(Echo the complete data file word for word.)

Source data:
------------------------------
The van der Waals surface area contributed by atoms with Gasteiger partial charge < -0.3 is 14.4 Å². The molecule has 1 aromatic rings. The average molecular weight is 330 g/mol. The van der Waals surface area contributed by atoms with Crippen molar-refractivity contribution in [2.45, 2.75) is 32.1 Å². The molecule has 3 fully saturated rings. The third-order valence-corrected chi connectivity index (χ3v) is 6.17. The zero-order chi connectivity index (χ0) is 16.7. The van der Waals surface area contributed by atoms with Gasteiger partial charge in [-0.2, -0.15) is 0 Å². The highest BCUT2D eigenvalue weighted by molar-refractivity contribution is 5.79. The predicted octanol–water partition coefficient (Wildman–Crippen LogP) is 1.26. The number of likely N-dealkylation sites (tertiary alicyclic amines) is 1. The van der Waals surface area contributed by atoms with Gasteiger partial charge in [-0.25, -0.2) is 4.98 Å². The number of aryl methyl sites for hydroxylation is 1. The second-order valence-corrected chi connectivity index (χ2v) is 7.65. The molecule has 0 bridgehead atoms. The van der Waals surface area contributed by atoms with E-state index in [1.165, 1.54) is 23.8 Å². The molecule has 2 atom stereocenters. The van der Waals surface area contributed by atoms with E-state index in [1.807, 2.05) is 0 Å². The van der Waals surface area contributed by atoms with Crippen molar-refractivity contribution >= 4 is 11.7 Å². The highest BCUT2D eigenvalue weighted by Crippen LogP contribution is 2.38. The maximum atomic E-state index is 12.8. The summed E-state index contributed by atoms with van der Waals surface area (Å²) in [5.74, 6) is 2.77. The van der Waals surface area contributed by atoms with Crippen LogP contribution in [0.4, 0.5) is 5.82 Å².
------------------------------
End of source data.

The van der Waals surface area contributed by atoms with Gasteiger partial charge < -0.3 is 14.4 Å². The molecule has 1 aromatic rings. The average molecular weight is 330 g/mol. The van der Waals surface area contributed by atoms with Crippen molar-refractivity contribution in [2.45, 2.75) is 32.1 Å². The molecule has 3 fully saturated rings. The third-order valence-corrected chi connectivity index (χ3v) is 6.17. The zero-order chi connectivity index (χ0) is 16.7. The van der Waals surface area contributed by atoms with Gasteiger partial charge in [-0.2, -0.15) is 0 Å². The highest BCUT2D eigenvalue weighted by molar-refractivity contribution is 5.79. The predicted octanol–water partition coefficient (Wildman–Crippen LogP) is 1.26. The number of likely N-dealkylation sites (tertiary alicyclic amines) is 1. The van der Waals surface area contributed by atoms with Gasteiger partial charge in [-0.25, -0.2) is 4.98 Å². The number of aryl methyl sites for hydroxylation is 1. The second-order valence-corrected chi connectivity index (χ2v) is 7.65. The molecule has 0 bridgehead atoms. The van der Waals surface area contributed by atoms with E-state index in [1.165, 1.54) is 23.8 Å². The molecule has 2 atom stereocenters. The van der Waals surface area contributed by atoms with E-state index in [1.807, 2.05) is 0 Å². The van der Waals surface area contributed by atoms with Crippen molar-refractivity contribution >= 4 is 11.7 Å². The highest BCUT2D eigenvalue weighted by Crippen LogP contribution is 2.38. The maximum atomic E-state index is 12.8. The summed E-state index contributed by atoms with van der Waals surface area (Å²) in [5.74, 6) is 2.77. The van der Waals surface area contributed by atoms with Crippen LogP contribution in [0.4, 0.5) is 5.82 Å².